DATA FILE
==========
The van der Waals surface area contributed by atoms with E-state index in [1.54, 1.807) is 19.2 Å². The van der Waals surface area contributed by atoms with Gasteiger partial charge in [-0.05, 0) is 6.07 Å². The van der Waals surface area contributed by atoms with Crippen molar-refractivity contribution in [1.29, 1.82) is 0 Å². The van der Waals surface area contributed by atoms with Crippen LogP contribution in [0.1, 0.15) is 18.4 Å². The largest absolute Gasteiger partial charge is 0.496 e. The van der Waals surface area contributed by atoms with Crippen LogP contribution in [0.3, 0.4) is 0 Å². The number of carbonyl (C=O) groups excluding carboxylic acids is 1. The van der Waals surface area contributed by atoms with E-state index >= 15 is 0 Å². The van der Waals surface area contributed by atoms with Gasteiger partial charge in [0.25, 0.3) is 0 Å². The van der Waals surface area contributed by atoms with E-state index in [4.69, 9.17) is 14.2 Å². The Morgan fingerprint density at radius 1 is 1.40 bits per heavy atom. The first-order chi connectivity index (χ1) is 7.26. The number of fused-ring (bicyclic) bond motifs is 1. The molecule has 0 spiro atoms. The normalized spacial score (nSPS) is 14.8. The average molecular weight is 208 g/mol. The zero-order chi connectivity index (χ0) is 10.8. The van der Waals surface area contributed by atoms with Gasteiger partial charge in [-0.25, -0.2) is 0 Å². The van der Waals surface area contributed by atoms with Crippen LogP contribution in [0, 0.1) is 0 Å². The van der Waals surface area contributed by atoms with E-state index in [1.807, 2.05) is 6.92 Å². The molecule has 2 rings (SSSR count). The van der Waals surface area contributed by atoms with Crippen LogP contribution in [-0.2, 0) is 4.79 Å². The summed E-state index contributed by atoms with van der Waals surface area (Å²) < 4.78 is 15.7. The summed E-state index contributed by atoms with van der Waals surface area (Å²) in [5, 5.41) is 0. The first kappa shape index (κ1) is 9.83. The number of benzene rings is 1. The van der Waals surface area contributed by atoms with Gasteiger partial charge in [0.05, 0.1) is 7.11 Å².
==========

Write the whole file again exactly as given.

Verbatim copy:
The van der Waals surface area contributed by atoms with E-state index in [1.54, 1.807) is 19.2 Å². The van der Waals surface area contributed by atoms with Gasteiger partial charge in [-0.05, 0) is 6.07 Å². The van der Waals surface area contributed by atoms with Crippen molar-refractivity contribution in [1.29, 1.82) is 0 Å². The van der Waals surface area contributed by atoms with Crippen LogP contribution in [0.1, 0.15) is 18.4 Å². The largest absolute Gasteiger partial charge is 0.496 e. The van der Waals surface area contributed by atoms with Crippen LogP contribution in [0.3, 0.4) is 0 Å². The number of carbonyl (C=O) groups excluding carboxylic acids is 1. The van der Waals surface area contributed by atoms with E-state index >= 15 is 0 Å². The van der Waals surface area contributed by atoms with Gasteiger partial charge in [0.25, 0.3) is 0 Å². The van der Waals surface area contributed by atoms with E-state index in [4.69, 9.17) is 14.2 Å². The Morgan fingerprint density at radius 1 is 1.40 bits per heavy atom. The first-order chi connectivity index (χ1) is 7.26. The number of fused-ring (bicyclic) bond motifs is 1. The molecule has 0 spiro atoms. The normalized spacial score (nSPS) is 14.8. The average molecular weight is 208 g/mol. The zero-order chi connectivity index (χ0) is 10.8. The van der Waals surface area contributed by atoms with Gasteiger partial charge in [-0.25, -0.2) is 0 Å². The van der Waals surface area contributed by atoms with Crippen LogP contribution in [0, 0.1) is 0 Å². The van der Waals surface area contributed by atoms with E-state index in [1.807, 2.05) is 6.92 Å². The molecule has 2 rings (SSSR count). The van der Waals surface area contributed by atoms with Crippen LogP contribution in [-0.2, 0) is 4.79 Å². The summed E-state index contributed by atoms with van der Waals surface area (Å²) < 4.78 is 15.7. The summed E-state index contributed by atoms with van der Waals surface area (Å²) in [5, 5.41) is 0. The first kappa shape index (κ1) is 9.83. The number of benzene rings is 1. The van der Waals surface area contributed by atoms with Gasteiger partial charge in [0.05, 0.1) is 7.11 Å².